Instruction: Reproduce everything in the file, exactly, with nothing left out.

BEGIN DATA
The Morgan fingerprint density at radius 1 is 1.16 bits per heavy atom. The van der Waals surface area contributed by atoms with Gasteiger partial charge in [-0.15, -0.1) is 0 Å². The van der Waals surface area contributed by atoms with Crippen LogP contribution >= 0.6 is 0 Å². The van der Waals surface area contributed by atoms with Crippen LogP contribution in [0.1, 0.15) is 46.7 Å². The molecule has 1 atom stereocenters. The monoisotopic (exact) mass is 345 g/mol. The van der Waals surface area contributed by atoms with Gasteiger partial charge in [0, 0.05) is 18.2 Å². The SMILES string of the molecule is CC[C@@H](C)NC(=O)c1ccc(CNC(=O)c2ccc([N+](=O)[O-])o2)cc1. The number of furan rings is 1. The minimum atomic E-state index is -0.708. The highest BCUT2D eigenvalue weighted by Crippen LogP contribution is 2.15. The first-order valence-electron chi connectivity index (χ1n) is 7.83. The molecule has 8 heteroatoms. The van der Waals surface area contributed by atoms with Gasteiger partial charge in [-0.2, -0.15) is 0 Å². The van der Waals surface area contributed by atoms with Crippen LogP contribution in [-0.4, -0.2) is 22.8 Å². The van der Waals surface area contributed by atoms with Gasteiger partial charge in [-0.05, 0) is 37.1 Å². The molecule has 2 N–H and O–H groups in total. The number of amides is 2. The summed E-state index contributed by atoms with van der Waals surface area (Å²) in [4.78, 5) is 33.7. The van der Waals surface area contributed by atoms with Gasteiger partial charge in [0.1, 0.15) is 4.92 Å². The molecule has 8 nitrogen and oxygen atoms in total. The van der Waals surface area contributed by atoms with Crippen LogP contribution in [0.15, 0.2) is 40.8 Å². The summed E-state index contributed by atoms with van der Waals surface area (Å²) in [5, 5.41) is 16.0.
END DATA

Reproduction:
The Morgan fingerprint density at radius 1 is 1.16 bits per heavy atom. The van der Waals surface area contributed by atoms with Gasteiger partial charge in [-0.15, -0.1) is 0 Å². The van der Waals surface area contributed by atoms with Crippen LogP contribution >= 0.6 is 0 Å². The van der Waals surface area contributed by atoms with Crippen LogP contribution in [0.1, 0.15) is 46.7 Å². The molecule has 1 atom stereocenters. The monoisotopic (exact) mass is 345 g/mol. The van der Waals surface area contributed by atoms with Gasteiger partial charge in [0, 0.05) is 18.2 Å². The SMILES string of the molecule is CC[C@@H](C)NC(=O)c1ccc(CNC(=O)c2ccc([N+](=O)[O-])o2)cc1. The number of furan rings is 1. The minimum atomic E-state index is -0.708. The highest BCUT2D eigenvalue weighted by Crippen LogP contribution is 2.15. The first-order valence-electron chi connectivity index (χ1n) is 7.83. The molecule has 8 heteroatoms. The van der Waals surface area contributed by atoms with Gasteiger partial charge in [-0.2, -0.15) is 0 Å². The van der Waals surface area contributed by atoms with Crippen LogP contribution in [-0.4, -0.2) is 22.8 Å². The van der Waals surface area contributed by atoms with Gasteiger partial charge in [-0.05, 0) is 37.1 Å². The molecule has 2 N–H and O–H groups in total. The number of amides is 2. The summed E-state index contributed by atoms with van der Waals surface area (Å²) in [4.78, 5) is 33.7. The van der Waals surface area contributed by atoms with Gasteiger partial charge in [0.1, 0.15) is 4.92 Å². The molecule has 8 nitrogen and oxygen atoms in total. The van der Waals surface area contributed by atoms with Crippen LogP contribution in [0.15, 0.2) is 40.8 Å². The summed E-state index contributed by atoms with van der Waals surface area (Å²) in [5, 5.41) is 16.0.